deprive

verb
de·​prive | \ di-ˈprīv How to pronounce deprive (audio) \
deprived; depriving

Definition of deprive

transitive verb

1 : to take something away from deprived him of his professorship— J. M. Phalen the risk of injury when the brain is deprived of oxygen
2 : to withhold something from deprived a citizen of her rights
3 : to remove from office the Archbishop … would be deprived and sent to the Tower— Edith Sitwell
4 obsolete : remove 'tis honor to deprive dishonored life— Shakespeare

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Synonyms for deprive

Synonyms

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Examples of deprive in a Sentence

working those long hours was depriving him of his sleep one of scores of bishops who had been deprived after the anticlericals came to power
Recent Examples on the Web Stone’s experience teaches that the appearance of feminine power in the media can be used as a weapon to deprive real-life women of actual power. Jo Livingstone, The New Republic, "Sharon Stone and the Fantasy of Female Domination," 30 Mar. 2021 Abusers often use violence, intimidation, degradation, and isolation to deprive victims of their rights to physical security, dignity and respect. Patricia Fersch, Forbes, "Domestic Violence: Coercion And Control Equates To A Loss Of Liberty, Sense Of Self, And Dignity For Women," 19 Mar. 2021 Voters unaware of the unusual circumstances might cast enough votes for the ineligible candidates to deprive Luna of the majority required to be elected. Andres Picon, San Antonio Express-News, "Election will set course of San Antonio's Harlandale ISD under TEA oversight," 28 Mar. 2021 Gaetz and Jordan want Congress to probe the process of conservatorships over concerns about their use to deprive Americans of personal freedoms by others through the courts, according to their letter. Kris Van Cleave, CBS News, "Republicans Matt Gaetz and Jim Jordan try to free Britney Spears," 11 Mar. 2021 People who want to turn a peaceful protest into a riot and are intent on breaking the law do not have the right to deprive peaceful protesters of their right to freedom of speech and their right to assemble. David P. Hutchinson, Star Tribune, "During trial, free speech, public safety will both be protected," 6 Mar. 2021 Police officials could still withhold such records in many situations, including if disclosure would interfere with an ongoing investigation, deprive someone of the right to a fair trial or create an unwarranted invasion of privacy. Washington Post, "After decades of secrecy, Maryland might make police disciplinary records public," 5 Mar. 2021 Instead, the guy elected to serve these constituents is hung up on a border wall, supported a race-baiter in Trump, and wants to deprive women of autonomy over their own bodies. Yvonne Abraham, BostonGlobe.com, "Out of step," 3 Mar. 2021 Many world leaders moved to reassure the public that supermarkets would remain well-stocked throughout the pandemic and that panic-buying would only serve to deprive more vulnerable members of the public of essential items. Niall Mccarthy, Forbes, "The Global State Of Food Security [Infographic]," 2 Mar. 2021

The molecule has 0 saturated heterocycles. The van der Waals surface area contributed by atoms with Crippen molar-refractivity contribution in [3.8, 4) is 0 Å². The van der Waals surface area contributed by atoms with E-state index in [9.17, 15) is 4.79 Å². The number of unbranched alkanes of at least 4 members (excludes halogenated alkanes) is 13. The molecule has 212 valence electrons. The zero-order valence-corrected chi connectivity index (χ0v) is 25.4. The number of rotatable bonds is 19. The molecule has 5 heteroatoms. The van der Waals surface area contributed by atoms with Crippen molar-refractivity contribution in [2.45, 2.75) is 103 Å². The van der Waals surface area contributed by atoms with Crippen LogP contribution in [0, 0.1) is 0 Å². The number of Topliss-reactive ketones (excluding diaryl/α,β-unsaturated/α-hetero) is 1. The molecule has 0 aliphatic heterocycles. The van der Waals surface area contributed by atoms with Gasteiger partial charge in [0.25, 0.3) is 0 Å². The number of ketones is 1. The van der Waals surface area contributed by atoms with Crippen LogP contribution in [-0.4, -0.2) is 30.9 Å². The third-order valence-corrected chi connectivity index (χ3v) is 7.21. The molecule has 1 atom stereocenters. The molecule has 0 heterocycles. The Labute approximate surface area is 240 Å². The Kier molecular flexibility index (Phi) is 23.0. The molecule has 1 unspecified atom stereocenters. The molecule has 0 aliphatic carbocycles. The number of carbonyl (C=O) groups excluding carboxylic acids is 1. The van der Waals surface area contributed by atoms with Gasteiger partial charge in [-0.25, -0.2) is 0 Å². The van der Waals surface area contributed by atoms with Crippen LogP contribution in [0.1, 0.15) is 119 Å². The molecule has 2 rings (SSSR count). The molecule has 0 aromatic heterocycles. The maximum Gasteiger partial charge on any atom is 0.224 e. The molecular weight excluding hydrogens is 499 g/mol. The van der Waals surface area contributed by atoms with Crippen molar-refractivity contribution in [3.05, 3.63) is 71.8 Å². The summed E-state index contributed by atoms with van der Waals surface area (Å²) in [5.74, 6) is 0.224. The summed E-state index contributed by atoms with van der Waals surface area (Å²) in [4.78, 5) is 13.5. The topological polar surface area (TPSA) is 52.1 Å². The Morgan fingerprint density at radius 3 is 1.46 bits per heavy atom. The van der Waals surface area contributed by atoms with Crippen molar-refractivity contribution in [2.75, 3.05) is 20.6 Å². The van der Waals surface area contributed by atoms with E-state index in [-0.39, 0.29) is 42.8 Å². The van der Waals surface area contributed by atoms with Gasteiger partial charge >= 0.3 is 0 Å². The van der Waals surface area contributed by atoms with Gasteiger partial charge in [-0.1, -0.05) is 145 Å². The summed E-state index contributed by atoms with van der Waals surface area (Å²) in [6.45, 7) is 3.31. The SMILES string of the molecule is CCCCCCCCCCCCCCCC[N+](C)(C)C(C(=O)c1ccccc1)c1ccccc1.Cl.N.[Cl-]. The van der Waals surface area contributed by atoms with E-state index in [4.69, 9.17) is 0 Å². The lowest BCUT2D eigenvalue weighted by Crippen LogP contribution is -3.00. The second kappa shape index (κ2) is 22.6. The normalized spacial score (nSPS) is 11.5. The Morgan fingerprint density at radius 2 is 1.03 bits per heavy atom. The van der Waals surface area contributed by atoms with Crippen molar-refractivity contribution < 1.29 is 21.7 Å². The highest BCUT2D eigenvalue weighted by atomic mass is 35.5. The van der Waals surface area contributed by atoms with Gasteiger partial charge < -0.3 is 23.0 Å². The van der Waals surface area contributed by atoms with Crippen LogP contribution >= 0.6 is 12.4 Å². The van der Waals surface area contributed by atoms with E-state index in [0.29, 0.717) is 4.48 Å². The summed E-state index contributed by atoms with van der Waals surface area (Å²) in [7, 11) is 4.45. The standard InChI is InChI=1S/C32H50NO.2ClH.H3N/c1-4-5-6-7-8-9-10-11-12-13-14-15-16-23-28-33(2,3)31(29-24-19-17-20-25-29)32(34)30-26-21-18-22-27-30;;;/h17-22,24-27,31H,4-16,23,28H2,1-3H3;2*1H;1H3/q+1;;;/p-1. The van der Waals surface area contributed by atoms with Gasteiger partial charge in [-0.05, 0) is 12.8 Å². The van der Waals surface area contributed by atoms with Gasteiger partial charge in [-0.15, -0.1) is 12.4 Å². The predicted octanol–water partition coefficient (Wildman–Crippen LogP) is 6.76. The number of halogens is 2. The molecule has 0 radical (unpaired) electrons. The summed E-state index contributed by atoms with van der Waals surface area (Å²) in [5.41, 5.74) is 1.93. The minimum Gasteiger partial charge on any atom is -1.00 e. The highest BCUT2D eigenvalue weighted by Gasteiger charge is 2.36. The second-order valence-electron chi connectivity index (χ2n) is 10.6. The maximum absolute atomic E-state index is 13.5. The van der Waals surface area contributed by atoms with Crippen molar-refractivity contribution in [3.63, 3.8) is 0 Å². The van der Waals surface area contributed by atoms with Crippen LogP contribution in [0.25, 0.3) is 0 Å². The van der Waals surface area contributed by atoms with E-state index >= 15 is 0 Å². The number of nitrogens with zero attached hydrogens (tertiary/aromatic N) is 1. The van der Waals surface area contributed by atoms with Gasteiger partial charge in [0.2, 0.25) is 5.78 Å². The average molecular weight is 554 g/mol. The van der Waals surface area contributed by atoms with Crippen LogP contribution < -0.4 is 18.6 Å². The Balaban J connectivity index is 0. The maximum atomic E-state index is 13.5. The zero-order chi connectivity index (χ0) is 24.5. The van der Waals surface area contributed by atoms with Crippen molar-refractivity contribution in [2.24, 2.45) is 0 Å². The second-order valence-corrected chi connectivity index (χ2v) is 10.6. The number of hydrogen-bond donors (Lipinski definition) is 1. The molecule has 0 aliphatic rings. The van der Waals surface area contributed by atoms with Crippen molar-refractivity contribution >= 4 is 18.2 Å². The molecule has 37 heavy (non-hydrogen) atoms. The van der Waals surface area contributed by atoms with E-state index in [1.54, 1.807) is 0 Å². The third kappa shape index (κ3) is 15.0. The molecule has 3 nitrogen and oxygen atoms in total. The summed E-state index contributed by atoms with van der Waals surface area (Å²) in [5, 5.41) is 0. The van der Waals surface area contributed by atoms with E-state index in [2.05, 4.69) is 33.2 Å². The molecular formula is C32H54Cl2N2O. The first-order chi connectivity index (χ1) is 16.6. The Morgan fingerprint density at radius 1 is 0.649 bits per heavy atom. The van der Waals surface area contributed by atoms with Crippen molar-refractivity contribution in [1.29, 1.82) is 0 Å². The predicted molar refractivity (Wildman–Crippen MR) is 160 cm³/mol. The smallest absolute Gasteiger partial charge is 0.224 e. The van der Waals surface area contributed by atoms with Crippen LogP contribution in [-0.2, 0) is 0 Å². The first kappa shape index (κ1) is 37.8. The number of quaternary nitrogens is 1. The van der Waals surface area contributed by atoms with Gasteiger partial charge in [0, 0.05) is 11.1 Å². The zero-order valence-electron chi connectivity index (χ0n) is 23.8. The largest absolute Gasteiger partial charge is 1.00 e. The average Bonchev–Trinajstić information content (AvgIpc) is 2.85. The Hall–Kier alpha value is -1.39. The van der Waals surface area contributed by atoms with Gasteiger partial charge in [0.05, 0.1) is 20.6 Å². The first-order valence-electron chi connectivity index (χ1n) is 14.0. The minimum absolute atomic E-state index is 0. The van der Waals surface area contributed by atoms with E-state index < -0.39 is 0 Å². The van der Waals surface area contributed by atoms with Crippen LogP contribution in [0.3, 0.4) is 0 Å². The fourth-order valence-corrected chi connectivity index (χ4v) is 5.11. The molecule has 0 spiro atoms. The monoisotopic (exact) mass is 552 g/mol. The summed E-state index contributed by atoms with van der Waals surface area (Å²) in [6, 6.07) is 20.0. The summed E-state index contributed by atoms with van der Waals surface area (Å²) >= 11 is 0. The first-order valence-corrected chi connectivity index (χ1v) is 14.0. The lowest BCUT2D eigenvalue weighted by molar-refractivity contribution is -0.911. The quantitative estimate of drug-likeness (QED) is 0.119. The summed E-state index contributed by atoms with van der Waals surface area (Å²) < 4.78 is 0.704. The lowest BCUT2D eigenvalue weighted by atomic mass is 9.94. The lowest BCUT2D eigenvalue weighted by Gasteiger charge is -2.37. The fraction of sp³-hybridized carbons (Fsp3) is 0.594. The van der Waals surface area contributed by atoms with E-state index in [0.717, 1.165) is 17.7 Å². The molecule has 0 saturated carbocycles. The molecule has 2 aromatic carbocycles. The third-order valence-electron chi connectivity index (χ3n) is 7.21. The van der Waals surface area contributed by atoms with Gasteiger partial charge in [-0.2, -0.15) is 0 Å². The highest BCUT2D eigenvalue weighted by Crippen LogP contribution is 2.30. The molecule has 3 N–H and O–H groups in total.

These example sentences are selected automatically from various online news sources to reflect current usage of the word 'deprive.' Views expressed in the examples do not represent the opinion of Merriam-Webster or its editors. Send us feedback.

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First Known Use of deprive

14th century, in the meaning defined at sense 4

History and Etymology for deprive

Middle English depriven, from Anglo-French depriver, from Medieval Latin deprivare, from Latin de- + privare to deprive — more at private entry 1

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Time Traveler for deprive

Time Traveler

The first known use of deprive was in the 14th century

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Statistics for deprive

Last Updated

12 Apr 2021

Cite this Entry

“Deprive.” Merriam-Webster.com Dictionary, Merriam-Webster, https://www.merriam-webster.com/dictionary/deprive. Accessed 17 Apr. 2021.

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More Definitions for deprive

deprive

verb
de·​prive | \ di-ˈprīv How to pronounce deprive (audio) \
deprived; depriving

Kids Definition of deprive

: to take something away from or keep from having something Mr. Sir was no longer depriving him of water.— Louis Sachar, Holes

deprive

transitive verb
de·​prive | \ di-ˈprīv How to pronounce deprive (audio) \
deprived; depriving

Medical Definition of deprive

: to take something away from and especially something that is usually considered essential for mental or physical well-being a child deprived of emotional support tissue deprived of oxygen

deprive

transitive verb
de·​prive
deprived; depriving

Legal Definition of deprive

: to take away or withhold something from no person shall…be deprived of life, liberty, or property, without due process of lawU.S. Constitution amend. V

Other Words from deprive

deprivation \ ˌde-​prə-​ˈvā-​shən, ˌdē-​ˌprī-​ How to pronounce deprive (audio) \ noun

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Comments on deprive

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